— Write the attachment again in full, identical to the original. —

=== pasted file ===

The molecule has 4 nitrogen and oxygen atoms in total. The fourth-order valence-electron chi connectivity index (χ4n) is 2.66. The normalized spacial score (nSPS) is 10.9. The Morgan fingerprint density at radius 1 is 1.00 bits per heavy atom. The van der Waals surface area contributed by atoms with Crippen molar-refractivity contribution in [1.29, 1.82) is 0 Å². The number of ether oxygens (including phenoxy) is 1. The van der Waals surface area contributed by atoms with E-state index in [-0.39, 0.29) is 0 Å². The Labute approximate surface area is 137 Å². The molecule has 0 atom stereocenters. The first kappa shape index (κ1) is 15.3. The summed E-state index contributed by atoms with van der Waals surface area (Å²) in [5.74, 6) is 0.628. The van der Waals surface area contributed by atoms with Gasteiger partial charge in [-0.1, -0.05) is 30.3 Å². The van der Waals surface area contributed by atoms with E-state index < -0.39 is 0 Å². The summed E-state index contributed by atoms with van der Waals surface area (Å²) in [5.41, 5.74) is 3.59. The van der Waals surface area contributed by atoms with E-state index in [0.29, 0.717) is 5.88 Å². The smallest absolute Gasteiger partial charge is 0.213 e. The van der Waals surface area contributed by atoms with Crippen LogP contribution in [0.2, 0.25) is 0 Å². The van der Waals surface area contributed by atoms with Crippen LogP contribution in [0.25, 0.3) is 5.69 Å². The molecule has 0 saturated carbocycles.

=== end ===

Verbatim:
The molecule has 4 nitrogen and oxygen atoms in total. The fourth-order valence-electron chi connectivity index (χ4n) is 2.66. The normalized spacial score (nSPS) is 10.9. The Morgan fingerprint density at radius 1 is 1.00 bits per heavy atom. The van der Waals surface area contributed by atoms with Crippen molar-refractivity contribution in [1.29, 1.82) is 0 Å². The number of ether oxygens (including phenoxy) is 1. The van der Waals surface area contributed by atoms with E-state index in [-0.39, 0.29) is 0 Å². The Labute approximate surface area is 137 Å². The molecule has 0 atom stereocenters. The first kappa shape index (κ1) is 15.3. The summed E-state index contributed by atoms with van der Waals surface area (Å²) in [5.74, 6) is 0.628. The van der Waals surface area contributed by atoms with Gasteiger partial charge in [-0.1, -0.05) is 30.3 Å². The van der Waals surface area contributed by atoms with E-state index < -0.39 is 0 Å². The summed E-state index contributed by atoms with van der Waals surface area (Å²) in [5.41, 5.74) is 3.59. The van der Waals surface area contributed by atoms with E-state index in [0.29, 0.717) is 5.88 Å². The smallest absolute Gasteiger partial charge is 0.213 e. The van der Waals surface area contributed by atoms with Crippen LogP contribution in [0.2, 0.25) is 0 Å². The van der Waals surface area contributed by atoms with Crippen LogP contribution in [0.25, 0.3) is 5.69 Å². The molecule has 0 saturated carbocycles.